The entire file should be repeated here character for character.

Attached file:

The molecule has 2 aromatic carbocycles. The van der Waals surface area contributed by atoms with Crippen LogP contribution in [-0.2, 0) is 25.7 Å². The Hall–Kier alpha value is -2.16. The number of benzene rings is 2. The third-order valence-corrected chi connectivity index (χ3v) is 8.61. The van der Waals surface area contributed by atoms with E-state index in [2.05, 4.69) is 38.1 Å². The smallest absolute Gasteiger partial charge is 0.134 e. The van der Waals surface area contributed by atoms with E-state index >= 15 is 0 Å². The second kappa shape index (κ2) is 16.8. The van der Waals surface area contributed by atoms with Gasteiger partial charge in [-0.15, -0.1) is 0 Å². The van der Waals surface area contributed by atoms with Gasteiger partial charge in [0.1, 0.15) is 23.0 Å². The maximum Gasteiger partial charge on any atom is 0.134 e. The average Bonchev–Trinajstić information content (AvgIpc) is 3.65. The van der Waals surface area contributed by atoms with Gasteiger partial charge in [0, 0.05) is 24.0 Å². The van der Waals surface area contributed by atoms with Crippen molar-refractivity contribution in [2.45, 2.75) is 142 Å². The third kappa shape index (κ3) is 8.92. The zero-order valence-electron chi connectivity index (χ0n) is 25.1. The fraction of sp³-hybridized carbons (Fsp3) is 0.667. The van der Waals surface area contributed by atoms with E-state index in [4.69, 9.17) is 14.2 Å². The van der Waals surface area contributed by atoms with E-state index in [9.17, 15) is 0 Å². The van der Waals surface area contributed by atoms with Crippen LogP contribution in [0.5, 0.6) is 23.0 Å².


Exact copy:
The molecule has 2 aromatic carbocycles. The van der Waals surface area contributed by atoms with Crippen LogP contribution in [-0.2, 0) is 25.7 Å². The Hall–Kier alpha value is -2.16. The number of benzene rings is 2. The third-order valence-corrected chi connectivity index (χ3v) is 8.61. The van der Waals surface area contributed by atoms with E-state index in [2.05, 4.69) is 38.1 Å². The smallest absolute Gasteiger partial charge is 0.134 e. The van der Waals surface area contributed by atoms with E-state index >= 15 is 0 Å². The second kappa shape index (κ2) is 16.8. The van der Waals surface area contributed by atoms with Gasteiger partial charge in [-0.15, -0.1) is 0 Å². The van der Waals surface area contributed by atoms with Gasteiger partial charge in [0.1, 0.15) is 23.0 Å². The maximum Gasteiger partial charge on any atom is 0.134 e. The average Bonchev–Trinajstić information content (AvgIpc) is 3.65. The van der Waals surface area contributed by atoms with Gasteiger partial charge in [0, 0.05) is 24.0 Å². The van der Waals surface area contributed by atoms with Crippen molar-refractivity contribution in [2.45, 2.75) is 142 Å². The third kappa shape index (κ3) is 8.92. The zero-order valence-electron chi connectivity index (χ0n) is 25.1. The fraction of sp³-hybridized carbons (Fsp3) is 0.667. The van der Waals surface area contributed by atoms with E-state index in [4.69, 9.17) is 14.2 Å². The van der Waals surface area contributed by atoms with E-state index in [9.17, 15) is 0 Å². The van der Waals surface area contributed by atoms with Crippen LogP contribution in [0.5, 0.6) is 23.0 Å².